St. Paul passes to another and different manifestation of the Spirit. ' Despise not prophesyings.' In the Epistle to the Corinthians we find a striking comparison instituted by the Apostle between the 'gift of tongues' and the 'gift of prophecy.' The one is private, enriching the spiritual life of the individual Christian; the other is public, bringing advantages to the whole assembly of Christians. "He that speaketh in a tongue edifieth himself: but he that prophesieth edifieth the Church.'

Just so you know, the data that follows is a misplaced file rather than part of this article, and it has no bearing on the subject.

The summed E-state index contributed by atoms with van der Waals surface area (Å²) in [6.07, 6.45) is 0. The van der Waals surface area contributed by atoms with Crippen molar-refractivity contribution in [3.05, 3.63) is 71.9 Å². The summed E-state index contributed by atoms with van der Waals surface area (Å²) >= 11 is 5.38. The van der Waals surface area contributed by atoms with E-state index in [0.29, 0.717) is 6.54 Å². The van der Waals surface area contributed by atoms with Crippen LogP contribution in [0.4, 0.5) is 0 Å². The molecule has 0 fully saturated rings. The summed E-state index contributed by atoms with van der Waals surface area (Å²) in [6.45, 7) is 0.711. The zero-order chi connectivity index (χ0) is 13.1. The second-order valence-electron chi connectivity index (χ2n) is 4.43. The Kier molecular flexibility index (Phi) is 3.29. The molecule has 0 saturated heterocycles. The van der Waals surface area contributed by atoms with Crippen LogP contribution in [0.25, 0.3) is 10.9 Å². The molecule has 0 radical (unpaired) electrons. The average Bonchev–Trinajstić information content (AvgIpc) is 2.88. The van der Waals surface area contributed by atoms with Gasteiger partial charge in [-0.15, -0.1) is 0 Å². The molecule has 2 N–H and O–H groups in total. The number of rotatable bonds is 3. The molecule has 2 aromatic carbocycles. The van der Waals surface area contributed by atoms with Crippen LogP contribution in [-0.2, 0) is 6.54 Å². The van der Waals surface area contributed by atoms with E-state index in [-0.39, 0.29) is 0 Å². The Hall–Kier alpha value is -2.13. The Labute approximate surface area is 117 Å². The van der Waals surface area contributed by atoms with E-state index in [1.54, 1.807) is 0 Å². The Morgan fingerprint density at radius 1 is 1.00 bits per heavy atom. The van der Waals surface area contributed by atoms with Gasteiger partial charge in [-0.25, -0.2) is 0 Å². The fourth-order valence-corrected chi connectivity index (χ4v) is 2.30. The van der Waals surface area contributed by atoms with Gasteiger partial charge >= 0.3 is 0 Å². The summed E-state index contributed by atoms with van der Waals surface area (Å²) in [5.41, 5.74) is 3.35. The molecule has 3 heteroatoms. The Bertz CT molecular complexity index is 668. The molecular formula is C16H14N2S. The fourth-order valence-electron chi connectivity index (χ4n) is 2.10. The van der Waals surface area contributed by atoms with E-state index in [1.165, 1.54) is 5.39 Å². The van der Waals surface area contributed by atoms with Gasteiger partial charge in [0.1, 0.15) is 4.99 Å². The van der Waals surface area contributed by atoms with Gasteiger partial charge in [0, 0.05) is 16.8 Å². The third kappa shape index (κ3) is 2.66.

If we may paraphrase the Apostle's language, his counsel would run somewhat thus: 'Take care that, in the enthusiasm of a religious movement, you do not despise and depress the intellectual activity of the Church. At the moment, indeed, zeal and eloquence may seem to carry all before them, and there needs nothing more than the 'multitude of preachers' and the fervor of crowded assemblies to conquer the world, but churches cannot really afford to despise intelligence and to neglect learning. The 'understanding' has its place in the religion of Christ, as well as the emotions, though these are not to be crushed, and the imagination, though this is not to be disallowed.